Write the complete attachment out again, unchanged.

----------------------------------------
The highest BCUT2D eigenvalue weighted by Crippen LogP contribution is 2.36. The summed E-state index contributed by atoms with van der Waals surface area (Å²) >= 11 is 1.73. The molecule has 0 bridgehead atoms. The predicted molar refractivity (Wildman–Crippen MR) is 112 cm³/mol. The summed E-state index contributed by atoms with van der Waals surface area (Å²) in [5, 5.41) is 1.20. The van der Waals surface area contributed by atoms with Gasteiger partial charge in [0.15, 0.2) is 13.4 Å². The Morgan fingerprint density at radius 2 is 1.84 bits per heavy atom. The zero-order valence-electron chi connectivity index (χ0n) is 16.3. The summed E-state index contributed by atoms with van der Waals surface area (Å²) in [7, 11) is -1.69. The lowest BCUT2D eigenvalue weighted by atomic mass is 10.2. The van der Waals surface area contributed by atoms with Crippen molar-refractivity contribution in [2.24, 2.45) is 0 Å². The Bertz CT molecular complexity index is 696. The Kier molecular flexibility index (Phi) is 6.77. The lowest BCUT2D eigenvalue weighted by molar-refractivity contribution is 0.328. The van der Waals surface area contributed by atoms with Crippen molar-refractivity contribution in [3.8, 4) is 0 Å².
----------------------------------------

The highest BCUT2D eigenvalue weighted by Crippen LogP contribution is 2.36. The summed E-state index contributed by atoms with van der Waals surface area (Å²) >= 11 is 1.73. The molecule has 0 bridgehead atoms. The predicted molar refractivity (Wildman–Crippen MR) is 112 cm³/mol. The summed E-state index contributed by atoms with van der Waals surface area (Å²) in [5, 5.41) is 1.20. The van der Waals surface area contributed by atoms with Gasteiger partial charge in [0.15, 0.2) is 13.4 Å². The Morgan fingerprint density at radius 2 is 1.84 bits per heavy atom. The zero-order valence-electron chi connectivity index (χ0n) is 16.3. The summed E-state index contributed by atoms with van der Waals surface area (Å²) in [7, 11) is -1.69. The lowest BCUT2D eigenvalue weighted by atomic mass is 10.2. The van der Waals surface area contributed by atoms with Crippen molar-refractivity contribution in [2.24, 2.45) is 0 Å². The Bertz CT molecular complexity index is 696. The Kier molecular flexibility index (Phi) is 6.77. The lowest BCUT2D eigenvalue weighted by molar-refractivity contribution is 0.328. The van der Waals surface area contributed by atoms with Crippen molar-refractivity contribution in [3.8, 4) is 0 Å².